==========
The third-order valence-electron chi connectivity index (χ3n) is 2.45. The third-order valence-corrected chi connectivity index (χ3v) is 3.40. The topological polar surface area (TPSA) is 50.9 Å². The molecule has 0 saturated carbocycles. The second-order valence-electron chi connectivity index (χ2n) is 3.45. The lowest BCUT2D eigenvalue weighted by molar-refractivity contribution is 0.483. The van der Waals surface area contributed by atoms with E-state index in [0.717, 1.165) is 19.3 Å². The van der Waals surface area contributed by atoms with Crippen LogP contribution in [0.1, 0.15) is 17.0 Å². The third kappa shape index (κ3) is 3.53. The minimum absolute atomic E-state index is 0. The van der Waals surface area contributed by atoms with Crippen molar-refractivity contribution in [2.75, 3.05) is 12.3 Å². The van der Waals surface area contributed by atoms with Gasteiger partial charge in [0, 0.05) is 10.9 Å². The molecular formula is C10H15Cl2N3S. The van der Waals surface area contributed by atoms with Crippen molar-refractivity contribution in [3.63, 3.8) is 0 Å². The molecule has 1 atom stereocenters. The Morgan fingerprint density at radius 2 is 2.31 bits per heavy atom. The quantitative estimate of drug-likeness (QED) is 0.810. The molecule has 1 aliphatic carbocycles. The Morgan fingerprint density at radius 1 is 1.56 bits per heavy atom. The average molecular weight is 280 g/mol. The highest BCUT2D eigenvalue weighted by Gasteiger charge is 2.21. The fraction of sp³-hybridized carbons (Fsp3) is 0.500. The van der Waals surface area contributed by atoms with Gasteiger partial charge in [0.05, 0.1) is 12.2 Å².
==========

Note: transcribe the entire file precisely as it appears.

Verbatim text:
The third-order valence-electron chi connectivity index (χ3n) is 2.45. The third-order valence-corrected chi connectivity index (χ3v) is 3.40. The topological polar surface area (TPSA) is 50.9 Å². The molecule has 0 saturated carbocycles. The second-order valence-electron chi connectivity index (χ2n) is 3.45. The lowest BCUT2D eigenvalue weighted by molar-refractivity contribution is 0.483. The van der Waals surface area contributed by atoms with E-state index in [0.717, 1.165) is 19.3 Å². The van der Waals surface area contributed by atoms with Crippen LogP contribution in [0.1, 0.15) is 17.0 Å². The third kappa shape index (κ3) is 3.53. The minimum absolute atomic E-state index is 0. The van der Waals surface area contributed by atoms with Crippen molar-refractivity contribution in [2.75, 3.05) is 12.3 Å². The van der Waals surface area contributed by atoms with Gasteiger partial charge in [0, 0.05) is 10.9 Å². The molecular formula is C10H15Cl2N3S. The van der Waals surface area contributed by atoms with Crippen molar-refractivity contribution in [3.63, 3.8) is 0 Å². The molecule has 1 atom stereocenters. The Morgan fingerprint density at radius 2 is 2.31 bits per heavy atom. The quantitative estimate of drug-likeness (QED) is 0.810. The molecule has 1 aliphatic carbocycles. The Morgan fingerprint density at radius 1 is 1.56 bits per heavy atom. The average molecular weight is 280 g/mol. The highest BCUT2D eigenvalue weighted by Gasteiger charge is 2.21. The fraction of sp³-hybridized carbons (Fsp3) is 0.500. The van der Waals surface area contributed by atoms with Gasteiger partial charge in [0.05, 0.1) is 12.2 Å².